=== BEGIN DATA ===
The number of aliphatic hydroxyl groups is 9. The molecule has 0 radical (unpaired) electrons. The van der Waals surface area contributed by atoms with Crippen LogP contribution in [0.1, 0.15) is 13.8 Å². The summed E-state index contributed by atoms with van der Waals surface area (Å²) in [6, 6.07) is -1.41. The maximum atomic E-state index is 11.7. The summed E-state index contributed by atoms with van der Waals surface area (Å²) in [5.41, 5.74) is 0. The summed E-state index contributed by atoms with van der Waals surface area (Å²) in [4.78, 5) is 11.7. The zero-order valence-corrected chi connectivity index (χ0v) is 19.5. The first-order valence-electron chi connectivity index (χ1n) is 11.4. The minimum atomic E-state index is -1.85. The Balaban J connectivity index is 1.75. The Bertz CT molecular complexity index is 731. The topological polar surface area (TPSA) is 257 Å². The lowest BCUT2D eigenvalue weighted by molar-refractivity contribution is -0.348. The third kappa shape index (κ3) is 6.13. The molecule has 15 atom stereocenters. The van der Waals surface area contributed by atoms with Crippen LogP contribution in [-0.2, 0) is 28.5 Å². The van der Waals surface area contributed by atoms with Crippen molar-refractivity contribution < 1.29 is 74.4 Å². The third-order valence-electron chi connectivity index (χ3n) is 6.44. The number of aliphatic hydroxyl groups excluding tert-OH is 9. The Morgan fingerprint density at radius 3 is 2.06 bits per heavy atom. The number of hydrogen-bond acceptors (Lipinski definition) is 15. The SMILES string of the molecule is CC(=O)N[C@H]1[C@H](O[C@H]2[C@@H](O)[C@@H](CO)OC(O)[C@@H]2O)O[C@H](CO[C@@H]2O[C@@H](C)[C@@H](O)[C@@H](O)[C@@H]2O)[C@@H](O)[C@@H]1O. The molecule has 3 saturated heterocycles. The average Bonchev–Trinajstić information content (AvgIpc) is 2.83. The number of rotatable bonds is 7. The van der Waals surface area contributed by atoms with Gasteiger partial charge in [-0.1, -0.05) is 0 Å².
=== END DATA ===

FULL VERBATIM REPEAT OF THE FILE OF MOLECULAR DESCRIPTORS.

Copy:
The number of aliphatic hydroxyl groups is 9. The molecule has 0 radical (unpaired) electrons. The van der Waals surface area contributed by atoms with Crippen LogP contribution in [0.1, 0.15) is 13.8 Å². The summed E-state index contributed by atoms with van der Waals surface area (Å²) in [6, 6.07) is -1.41. The maximum atomic E-state index is 11.7. The summed E-state index contributed by atoms with van der Waals surface area (Å²) in [5.41, 5.74) is 0. The summed E-state index contributed by atoms with van der Waals surface area (Å²) in [4.78, 5) is 11.7. The zero-order valence-corrected chi connectivity index (χ0v) is 19.5. The first-order valence-electron chi connectivity index (χ1n) is 11.4. The minimum atomic E-state index is -1.85. The Balaban J connectivity index is 1.75. The Bertz CT molecular complexity index is 731. The topological polar surface area (TPSA) is 257 Å². The lowest BCUT2D eigenvalue weighted by molar-refractivity contribution is -0.348. The third kappa shape index (κ3) is 6.13. The molecule has 15 atom stereocenters. The van der Waals surface area contributed by atoms with Crippen LogP contribution in [-0.2, 0) is 28.5 Å². The van der Waals surface area contributed by atoms with Crippen molar-refractivity contribution < 1.29 is 74.4 Å². The third-order valence-electron chi connectivity index (χ3n) is 6.44. The number of aliphatic hydroxyl groups excluding tert-OH is 9. The Morgan fingerprint density at radius 3 is 2.06 bits per heavy atom. The number of hydrogen-bond acceptors (Lipinski definition) is 15. The SMILES string of the molecule is CC(=O)N[C@H]1[C@H](O[C@H]2[C@@H](O)[C@@H](CO)OC(O)[C@@H]2O)O[C@H](CO[C@@H]2O[C@@H](C)[C@@H](O)[C@@H](O)[C@@H]2O)[C@@H](O)[C@@H]1O. The molecule has 3 saturated heterocycles. The average Bonchev–Trinajstić information content (AvgIpc) is 2.83. The number of rotatable bonds is 7. The van der Waals surface area contributed by atoms with Gasteiger partial charge in [-0.1, -0.05) is 0 Å².